A few months ago, David Albright and Corey Hinderstein wrote a very interesting article, “Unraveling the A. Q. Khan and Future Proliferation Networks,” in The Washington Quarterly that contained some previously upublished information about that Chinese nuclear weapons design that the AQ Khan network sent to Libya:
The documents appear to have been information that Pakistan had received in China in the early 1980s. They include detailed, dated, handwritten notes in English taken during lectures given by Chinese weapons experts who were named by the notetakers. These notetakers appear to have been working for Khan, based on their cryptic notations deriding a rival Pakistani nuclear weapons program led by Munir Khan, the chairman of the Pakistan Atomic Energy Organization. The design appears to be for a Chinese warhead that was tested on a missile, has a mass of about 500 kilograms, and measures less than a meter in diameter.
I had no reason to question that description, but it was inconsistent with other information we have about the “Chinese warhead that was tested on a missile”—the fourth Chinese nuclear test (CHICOM 4) in October 1966.
Alex Montgomery (preparing for a forthcoming article in IS) recalled that John Lewis and Hua Di report that the warhead weighed 1,290 kg.
I wasn’t sure how to resolve this discrepancy: 500 kg or 1,290 kg?
So—with a little help from Steve Fetter and David Wright—I did a little calculation.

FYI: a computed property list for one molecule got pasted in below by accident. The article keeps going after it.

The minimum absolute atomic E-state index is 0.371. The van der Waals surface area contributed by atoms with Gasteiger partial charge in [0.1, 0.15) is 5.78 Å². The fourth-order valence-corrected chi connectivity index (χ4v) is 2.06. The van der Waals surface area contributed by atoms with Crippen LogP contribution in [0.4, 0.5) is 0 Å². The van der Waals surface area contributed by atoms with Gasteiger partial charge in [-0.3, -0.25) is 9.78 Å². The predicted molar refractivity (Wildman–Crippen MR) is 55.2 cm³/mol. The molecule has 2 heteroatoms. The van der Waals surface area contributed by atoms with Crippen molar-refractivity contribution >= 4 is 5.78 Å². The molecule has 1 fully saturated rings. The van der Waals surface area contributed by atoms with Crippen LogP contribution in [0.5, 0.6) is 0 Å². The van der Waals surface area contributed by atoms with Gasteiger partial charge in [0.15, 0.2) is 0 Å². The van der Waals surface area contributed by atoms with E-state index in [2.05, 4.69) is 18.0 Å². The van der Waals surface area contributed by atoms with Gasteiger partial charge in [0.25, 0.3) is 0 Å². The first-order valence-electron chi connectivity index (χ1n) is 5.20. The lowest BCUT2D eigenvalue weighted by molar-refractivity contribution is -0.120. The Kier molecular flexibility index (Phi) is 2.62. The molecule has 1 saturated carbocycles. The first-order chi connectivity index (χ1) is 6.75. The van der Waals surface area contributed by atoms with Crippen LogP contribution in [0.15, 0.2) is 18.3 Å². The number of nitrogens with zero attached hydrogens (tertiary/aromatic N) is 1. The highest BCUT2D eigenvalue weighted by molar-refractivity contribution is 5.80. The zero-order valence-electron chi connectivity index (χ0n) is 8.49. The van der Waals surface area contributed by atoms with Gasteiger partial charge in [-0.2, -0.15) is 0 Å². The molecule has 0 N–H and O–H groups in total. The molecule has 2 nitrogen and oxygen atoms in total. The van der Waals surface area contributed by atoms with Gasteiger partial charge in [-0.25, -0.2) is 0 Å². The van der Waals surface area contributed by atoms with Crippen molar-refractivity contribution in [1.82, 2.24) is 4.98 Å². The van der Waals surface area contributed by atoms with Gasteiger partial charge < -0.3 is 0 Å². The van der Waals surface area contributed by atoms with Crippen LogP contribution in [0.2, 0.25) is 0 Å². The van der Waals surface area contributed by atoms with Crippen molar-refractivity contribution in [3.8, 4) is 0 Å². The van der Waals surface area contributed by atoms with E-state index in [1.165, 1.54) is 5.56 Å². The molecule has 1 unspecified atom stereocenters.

During my most recent trip to China, I obtained footage of most of China’s early, important nuclear tests including the one conducted in October 1966. Here is a still from that test, showing the warhead before being loaded onto the DF-2 (right).
From this image, we can make a basic judgement about the RV’s size and center of mass.
I also have the benefit of photographs of myself (left) and David Wright standing next to (empty) DF-2 RV’s in the museum yard at the Beijing University of Aeronautics and Astronautics.
Using these images, David and I think the diameter of the base of the RV is between 1.2 and 1.3 meters. One can then make a crude estimate of the diameter of the warhead within the RV, probably between 0.8 and 0.9 meters.
We can calcuate the volume of the spherical physics package with a 0.8 to 0.9 m diameter (V = 4/3 pi r3) and, assuming the mass of the physics package is roughly equivalent to a solid sphere of HE of the same size because the contribution to mass from the approximately 15 kg of HEU is trivial.
Conventional high explosives used in nuclear weapons weigh between with 1,500-2,000 kg per cubic meter. For example, Octol, an early US conventional high explosive used in nuclear weapons, has a loading density of 1.8 g/cc.
A sphere of Octol high explosive (HE) with a diameter of 0.85 M would have a mass of about 580 kg. Conversely, a 1290 kg sphere of Octol HE would have a diameter in excess of 1.1 M—which I believe would be difficult to fit into the RV pictured above.
Given the size and shape of the nose cone, I believe the mass and dimensions of the physics package tested in October 1966 on a DF-2 are much closer to Albright and Hinderstein (a mass of about 500 kilograms and a diameter less than a meter) than Lewis and Hua (1,290 kg).
That doesn’t mean Lewis and Hua are wrong—there is a decent chance that the entire re-entry vehicle weighed a total of 1,290 kg. The next step is probably to track down Lewis and Hua’s source—Zhongguo Junshi Baike Quanshi: Hewuqi (Chinese Military Encyclopedia: Nuclear Weapons), Beijing, Junshi Kexue Chubanshe, 1990, pp.157-158.
I am obviously neither a nuclear weapons designer nor a professional photo interpreter. But I did stay at a Holiday Inn in Xining, where I picked up the photo of the warhead.
Ok, it wasn’t a Holiday Inn. What I would have given for a Holiday Inn …